New home sales surged forward in January and inventories dipped to their lowest in 8 years as housing demand continues to return. On an annual seasonally-adjusted basis, new homes sold at a 437,000 pace in January, up 15.6% from December and 28.9% from a year ago. The improvement was broad based in all four regions. The surge in sales and already low inventories reduced the month’s supply to 4.1 months, the lowest since March 2005.
Sales rebounded in the Northeast from a low in December because of the after-effects of Sandy and also advanced 45% in the West as California and Arizona markets in particular rebound from very low sales levels.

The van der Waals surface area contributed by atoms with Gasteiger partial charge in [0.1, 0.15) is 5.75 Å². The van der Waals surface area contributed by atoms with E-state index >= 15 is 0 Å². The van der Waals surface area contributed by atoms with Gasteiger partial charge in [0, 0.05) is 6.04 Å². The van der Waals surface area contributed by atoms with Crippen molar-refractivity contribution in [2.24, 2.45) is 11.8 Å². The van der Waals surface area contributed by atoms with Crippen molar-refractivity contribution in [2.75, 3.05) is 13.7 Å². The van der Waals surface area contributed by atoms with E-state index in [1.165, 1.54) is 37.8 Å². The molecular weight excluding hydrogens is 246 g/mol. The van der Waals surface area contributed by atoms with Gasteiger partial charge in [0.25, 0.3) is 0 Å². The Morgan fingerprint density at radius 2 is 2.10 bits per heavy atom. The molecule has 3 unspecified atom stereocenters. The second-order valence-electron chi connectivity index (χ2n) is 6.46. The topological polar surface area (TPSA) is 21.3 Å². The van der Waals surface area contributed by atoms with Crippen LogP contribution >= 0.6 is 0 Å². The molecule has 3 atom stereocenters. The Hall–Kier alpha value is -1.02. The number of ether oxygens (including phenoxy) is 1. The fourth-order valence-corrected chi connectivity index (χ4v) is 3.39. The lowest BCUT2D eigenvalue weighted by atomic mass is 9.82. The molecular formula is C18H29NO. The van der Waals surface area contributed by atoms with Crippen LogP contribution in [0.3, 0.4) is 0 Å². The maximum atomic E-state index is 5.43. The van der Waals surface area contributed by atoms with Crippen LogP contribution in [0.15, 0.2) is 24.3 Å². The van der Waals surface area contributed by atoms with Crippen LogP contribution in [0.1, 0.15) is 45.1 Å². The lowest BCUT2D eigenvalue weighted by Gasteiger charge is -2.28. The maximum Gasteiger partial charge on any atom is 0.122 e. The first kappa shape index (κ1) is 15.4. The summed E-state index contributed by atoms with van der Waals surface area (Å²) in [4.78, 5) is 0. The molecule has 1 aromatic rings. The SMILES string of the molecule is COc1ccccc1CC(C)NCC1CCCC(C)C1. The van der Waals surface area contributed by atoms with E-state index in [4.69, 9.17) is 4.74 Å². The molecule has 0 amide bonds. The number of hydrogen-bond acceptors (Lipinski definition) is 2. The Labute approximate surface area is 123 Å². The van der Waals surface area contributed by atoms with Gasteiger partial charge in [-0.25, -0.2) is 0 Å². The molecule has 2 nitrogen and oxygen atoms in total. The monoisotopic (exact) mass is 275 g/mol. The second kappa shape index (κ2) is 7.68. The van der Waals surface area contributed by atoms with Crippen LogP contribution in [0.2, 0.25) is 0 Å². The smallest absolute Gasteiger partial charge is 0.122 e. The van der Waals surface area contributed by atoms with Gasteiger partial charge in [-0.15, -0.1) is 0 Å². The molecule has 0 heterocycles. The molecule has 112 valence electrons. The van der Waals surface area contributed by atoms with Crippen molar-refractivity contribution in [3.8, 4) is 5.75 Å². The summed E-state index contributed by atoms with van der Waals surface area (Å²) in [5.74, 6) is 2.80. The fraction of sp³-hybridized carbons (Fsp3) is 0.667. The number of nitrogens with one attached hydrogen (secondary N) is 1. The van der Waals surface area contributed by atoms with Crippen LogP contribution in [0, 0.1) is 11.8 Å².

Inventory levels remain very low at 150,000 homes and only 43,000 that are completed and ready to be occupied. In a typical year, the current US competed supply would be a normal year’s sale volume in a single large metropolitan area.
The path ahead remains steady but still littered with potential diversions. A normal new home sales year is around 800,000 to 900,000 and NAHB expects 2013 to be about half that amount or 448,000. Credit remains tight for home buyers and some home builders; appraisals that rely too heavily on distressed sales come in below the contract price and sales fail; and builders are now facing rising prices for building materials, labor and lots.
The future does look better for housing as more indicators remain positive but the recovery will continue at a steady pace and won’t accelerate until 2014.